In many cases, there are standardized methods to support quantitatively and qualitatively what is claimed with mere terms and phrases, which brings us to the following point.

2) Accreditation Certifications and Seals

Many organizations offer certifications and accreditative seals for products and companies that are an effective tool against greenwashing, as they allow to independently check whether a product meets certain criteria and is actually fulfilling the practices and claims it promises. Examples as Business System B, Sello “Organic Argentina”, Labeling Energy Efficiency, the FSC seal, Leaping Bunny certification, Energy Star, etc.

(3) Colors and Images

Similar to the first point, put special attention to the use of trilled colors or images to generate the sense of care of the environment. We do not fall into “green” marketing, that is, by simply seeing this color and elements of nature as leaves and arbols our subconscious is triggered to make us believe that in the company certain sustainability values prevail.

4) Transfer of liability

The other important network-flag is what is known as "greenshifting", the practice of transferring the blame from environmental problems to the consumer, by making them feel responsible for taking measures to solve them instead of taking responsibility and taking effective measures to reduce their environmental impact. This practice is recurrent mainly in industries that intrinsically impact negatively on the environment. Examples such as electronic product companies include legends in their products so that the consumer recycles at the end of life rather than providing repair alternatives, parts accessibility, technical service, improve their processes to delay obsolescence and ultimately propose own, convenient and affordable recycling programs.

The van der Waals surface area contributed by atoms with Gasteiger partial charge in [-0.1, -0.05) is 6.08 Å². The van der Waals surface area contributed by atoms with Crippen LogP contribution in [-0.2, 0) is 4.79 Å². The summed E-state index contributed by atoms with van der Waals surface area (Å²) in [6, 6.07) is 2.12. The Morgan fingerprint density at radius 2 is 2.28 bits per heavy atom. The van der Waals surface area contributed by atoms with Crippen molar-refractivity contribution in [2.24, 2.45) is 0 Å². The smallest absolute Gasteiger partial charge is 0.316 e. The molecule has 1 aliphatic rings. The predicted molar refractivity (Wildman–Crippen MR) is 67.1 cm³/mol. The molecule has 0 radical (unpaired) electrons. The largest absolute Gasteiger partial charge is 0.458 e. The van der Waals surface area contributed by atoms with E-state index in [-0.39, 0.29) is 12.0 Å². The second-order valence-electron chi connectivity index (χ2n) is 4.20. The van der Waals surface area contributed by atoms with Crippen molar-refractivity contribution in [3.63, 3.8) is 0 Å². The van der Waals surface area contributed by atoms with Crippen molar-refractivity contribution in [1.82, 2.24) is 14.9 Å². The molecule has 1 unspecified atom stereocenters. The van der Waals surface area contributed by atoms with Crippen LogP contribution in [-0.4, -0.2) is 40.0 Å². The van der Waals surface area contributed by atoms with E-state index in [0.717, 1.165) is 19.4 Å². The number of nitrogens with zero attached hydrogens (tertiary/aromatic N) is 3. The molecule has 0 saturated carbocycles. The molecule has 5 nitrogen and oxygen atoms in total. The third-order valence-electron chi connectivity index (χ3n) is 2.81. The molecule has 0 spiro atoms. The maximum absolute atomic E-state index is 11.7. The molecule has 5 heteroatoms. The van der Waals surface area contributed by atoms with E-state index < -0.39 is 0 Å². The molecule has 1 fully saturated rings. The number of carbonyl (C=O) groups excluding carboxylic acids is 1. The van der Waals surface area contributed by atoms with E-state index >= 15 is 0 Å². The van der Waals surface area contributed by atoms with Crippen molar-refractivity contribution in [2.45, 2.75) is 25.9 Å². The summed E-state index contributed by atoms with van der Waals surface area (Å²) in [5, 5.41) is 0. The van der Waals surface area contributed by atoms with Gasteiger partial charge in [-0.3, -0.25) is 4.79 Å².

To Finish

In conclusion, it is true that more and more consumers are looking for products with less impact, and it is understandable that companies want to take advantage of this trend to improve their image and increase their sales. However, it is important that we know how to recognize when it comes to true sustainable practices and when it comes to greenwashing.

The key is that we are very attentive to the communications of products, companies and brands that say they are “ecological”. Often the green is only in the speech, and in fact invest more in publishing “being green” that in implementing really ecological practices.

We need to question what is behind these “green” communications and look with a critical eye. Dudemos, let's look, investigate, ask to finally make informed decisions and be responsible consumers.

By Camila Affre Carbone

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camila affre carbone

Camila Affre Carbone

I am a Bachelor of Environmental Sciences and in Hygiene and Security (USAL), promoter of the Sustainable Development Goals, with experience in industrial, commercial and service provision. Passed by Sustainability, contributing to build a better world.